Demystifying Communications Risk: A Guide to Revenue Risk Management in the Communications Sector

Demystifying Communications Risk: A Guide to Revenue Risk Management in the Communications Sector

Demystifying Communications Risk: A Guide to Revenue Risk Management in the Communications Sector

Demystifying Communications Risk: A Guide to Revenue Risk Management in the Communications Sector

Synopsis

The rapid pace and increasing convergence of internet, phone and other communications technologies has created extraordinary opportunities for business but the complexity of these new service mixes creates parallel opportunities for fraud and revenue leakage. Companies seeking to use communications technology as a delivery or payment platform for digital services are particularly at risk. They need to understand both their strategic and operational risks as well as those affecting their stakeholders - partners and customers. Effective risk management is as much about awareness, culture, training and organization as it is about technology. Mark Johnson's practical guide, Demystifying Communications Risk, highlights cases from a wide range of geographies and cultures and is designed to raise awareness of the multi-faceted and often complex forms that operational revenue risks take in the communications sector. It provides managers with an understanding of the nature and implications of the risks they face and the human, organizational and technological approaches that can help avoid or mitigate them.

Excerpt

Foreword
By Lord Toby Harris

Demystifying Communications Risk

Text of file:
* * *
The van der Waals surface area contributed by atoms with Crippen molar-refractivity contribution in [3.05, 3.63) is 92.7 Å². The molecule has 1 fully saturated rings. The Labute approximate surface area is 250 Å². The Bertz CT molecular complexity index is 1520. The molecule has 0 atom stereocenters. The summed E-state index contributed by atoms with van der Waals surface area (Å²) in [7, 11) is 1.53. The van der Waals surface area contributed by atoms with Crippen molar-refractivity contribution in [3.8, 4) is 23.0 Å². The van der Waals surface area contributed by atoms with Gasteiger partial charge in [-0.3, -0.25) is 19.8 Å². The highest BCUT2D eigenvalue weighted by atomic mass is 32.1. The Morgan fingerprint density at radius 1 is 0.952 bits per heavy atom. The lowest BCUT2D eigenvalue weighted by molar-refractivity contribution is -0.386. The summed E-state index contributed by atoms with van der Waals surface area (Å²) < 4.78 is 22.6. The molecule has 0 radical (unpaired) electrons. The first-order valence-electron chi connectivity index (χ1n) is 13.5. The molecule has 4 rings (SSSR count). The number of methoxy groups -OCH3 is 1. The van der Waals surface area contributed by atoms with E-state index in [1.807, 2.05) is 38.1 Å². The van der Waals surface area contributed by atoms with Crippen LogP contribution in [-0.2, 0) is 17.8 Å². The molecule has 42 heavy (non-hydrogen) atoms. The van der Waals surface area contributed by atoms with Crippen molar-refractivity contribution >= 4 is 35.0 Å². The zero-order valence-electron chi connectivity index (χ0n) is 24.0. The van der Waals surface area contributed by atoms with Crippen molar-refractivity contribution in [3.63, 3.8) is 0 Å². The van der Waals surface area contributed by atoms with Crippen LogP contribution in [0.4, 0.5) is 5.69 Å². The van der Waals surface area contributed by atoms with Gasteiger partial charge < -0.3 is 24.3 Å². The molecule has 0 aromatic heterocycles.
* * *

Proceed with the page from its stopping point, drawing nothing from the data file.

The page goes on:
Towards the end of 2004, I started asking questions in the House of Lords about how secure the UK’s critical national infrastructure was against cyber attack and even initiated a short debate on the subject. the Ministerial responses were always reassuring, if bland. the assessment – I was told – was that the risks were not high and that in any case there were robust arrangements in place to deal with any eventualities.

I was not convinced, tabled more questions, and began asking regularly how many computers had been compromised in each government department in the previous year. the answers were fairly meaningless but it was disconcerting to hear – implausibly – that most departments had not been aware of any problems at all.

I knew that things had changed and that the issue was now at least being taken seriously, when after a couple of years, the responses changed to a blanket refusal to answer on the basis that supplying such information might be helpful to the country’s enemies.

In 2010 cyber attacks on infrastructure appeared in the National Risk Register accompanying the National Security Strategy and now, of course, ‘hostile attacks upon uk cyber space by other states and large scale cyber crime’ appear as one of the four Tier One risks in the latest version of that Strategy.

However, I suspect that for many businesses – even now – awareness of cyber risk is rather like that of the uk government in 2004: they do not see it as a major threat and anyway they believe they are adequately protected. Too . . .

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